Applied Suicide Intervention Skills Training (ASIST)
safeTALK
Counseling on Access to Lethal Means (CALM)
Collaborative Assessment and Management of Suicidality (CAMS)

Training

The Campus Suicide Prevention Center of Virginia, in partnership with the Virginia Department of Health, provides the following training at no cost to all college & university communities within the Commonwealth.

Applied Suicide Intervention Skills Training (ASIST)
  • 2 Days
  • In-person

Applied Suicide Intervention Skills Training (ASIST)


Learn the gold standard in suicide intervention training.

ASIST is the most widely used suicide intervention skills training in the US. It is a two-day intensive, interactive, and practice-dominated course designed to help caregivers recognize risk for suicide, intervene to prevent immediate harm, and collaboratively plan for safety.  It is a foundational course for anyone who wants to learn how to talk openly and effectively with someone who is having thoughts of suicide.

Just as “CPR” skills make physical first aid possible, training in suicide intervention develops the skills used in suicide first aid. 

Available on request to higher education institutions in Virginia.

ASIST is used by people in a wide variety of “front line” positions. It is designed for all caregivers (any person in a position of trust, regardless of the age group served). Typical participants include counselors, case workers, health workers, campus police/security, residence life staff, clergy, faculty and advisors, disability service coordinators, student accountability staff and generally any ‘natural helpers’ who provide some form of student support. ASIST is also used by graduate programs in health and mental health related fields.

safeTALK
  • 3-4 Hours
  • In-person

safeTALK


Learn steps that contribute to saving lives.

safeTALK prepares anyone over the age of 15 to identify persons with thoughts of suicide and connect them to suicide first aid resources. You will be better able to:

  • Move beyond common tendencies to miss, dismiss, or avoid suicide.
  • Identify people who have thoughts of suicide.
  • Apply TALK steps to connect a person with suicidal thoughts to suicide first aid or intervention caregivers. (Tell, Ask, Listen and KeepSafe)

Available on request to higher education institutions in Virginia.

safeTALK is available to anyone who is interested in learning basic helping skills. It is often used to train student leaders, such as RAs and peer helpers.

Counseling on Access to Lethal Means (CALM)
  • 2 Hours
  • Online

Counseling on Access to Lethal Means (CALM)


Learn how to reduce access to the methods people use to kill themselves.

CALM covers who needs lethal means counseling and how to work with people at risk for suicide—and their families—to reduce access.

  • Explain that reducing access to lethal means is an evidence-based strategy for suicide prevention.
  • Explain how reducing access to lethal means can prevent suicide.
  • Identify clients for whom lethal means counseling is appropriate.
  • Describe strategies for raising the topic of lethal means, and feel more comfortable and competent applying these strategies with clients.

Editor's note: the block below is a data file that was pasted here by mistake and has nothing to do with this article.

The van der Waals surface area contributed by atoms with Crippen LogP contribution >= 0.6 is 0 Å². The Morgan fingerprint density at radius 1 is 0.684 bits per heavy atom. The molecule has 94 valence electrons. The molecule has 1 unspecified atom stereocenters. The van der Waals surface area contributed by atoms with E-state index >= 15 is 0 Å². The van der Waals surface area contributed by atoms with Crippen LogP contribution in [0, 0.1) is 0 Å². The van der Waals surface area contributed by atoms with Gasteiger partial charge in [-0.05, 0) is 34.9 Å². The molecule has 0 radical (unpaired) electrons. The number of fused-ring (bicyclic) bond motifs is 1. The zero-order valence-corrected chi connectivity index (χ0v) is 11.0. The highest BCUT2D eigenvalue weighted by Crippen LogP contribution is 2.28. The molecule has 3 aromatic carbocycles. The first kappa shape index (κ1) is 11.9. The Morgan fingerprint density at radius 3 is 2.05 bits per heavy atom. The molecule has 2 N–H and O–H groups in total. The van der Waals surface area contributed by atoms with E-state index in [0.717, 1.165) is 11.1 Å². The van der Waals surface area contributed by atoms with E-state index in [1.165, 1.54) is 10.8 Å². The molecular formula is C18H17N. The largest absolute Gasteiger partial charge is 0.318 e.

• Advise clients on specific off-site and in-home secure storage options for firearms and strategies to limit access to dangerous medications.
  • Work with your clients and their families to develop a specific plan to reduce access to lethal means and follow up on the plan over time.

Registration for CALM is a two-step process. Fill out the form, and you’ll automatically be taken to a page on Zero Suicide to set up an account.

CALM is primarily designed for mental health professionals but beneficial for others who work with people at risk for suicide, such as health care providers and social service professionals.

Collaborative Assessment and Management of Suicidality (CAMS)
  • 3 Hours
  • Online

Collaborative Assessment and Management of Suicidality (CAMS)


Learn the treatment framework for individuals suffering from serious thoughts of suicide.

CAMS is a treatment framework in which a client and a clinician work together to keep the patient stable and identify the “drivers” that compel the client to take their life.

The CAMS Foundational Video Course demonstrates the CAMS model for treating patients to reduce stress, hopelessness, and suicidal ideation while increasing hope.

Click here for more information about CAMS.

Registration for CAMS is a two-step process. Fill out the form, and one of our team members will manually assign you a seat in the CAMS system. You’ll receive an email from CAMS to finish setting up your account.

Available to graduate students and qualified clinicians serving Virginia’s higher ed community.

  • 20 minutes
  • Online

Stanley-Brown Safety Planning Intervention


The Stanley-Brown Safety Planning Intervention is a brief, collaborative intervention between the clinician and the suicidal individual that aims to mitigate acute risk. The steps to the Safety Plan are:

  1. Recognize warning signs of an impending suicidal crisis.
  2. Employ internal coping strategies.
  3. Utilize social contacts as a means of distraction from suicidal thoughts.
  4. Contact family members or friends who may help to resolve the crisis.
  5. Contact mental health professionals or agencies.
  6. Make the environment safer by reducing the potential use of lethal means.
  7. Identify reasons for living.

Register and you’ll be taken to Stanley-Brown’s website to view the training.

The Safety Planning Intervention is for people who have experienced a suicidal crisis. It provides coping strategies and resources to use to decrease the risk of suicidal behavior.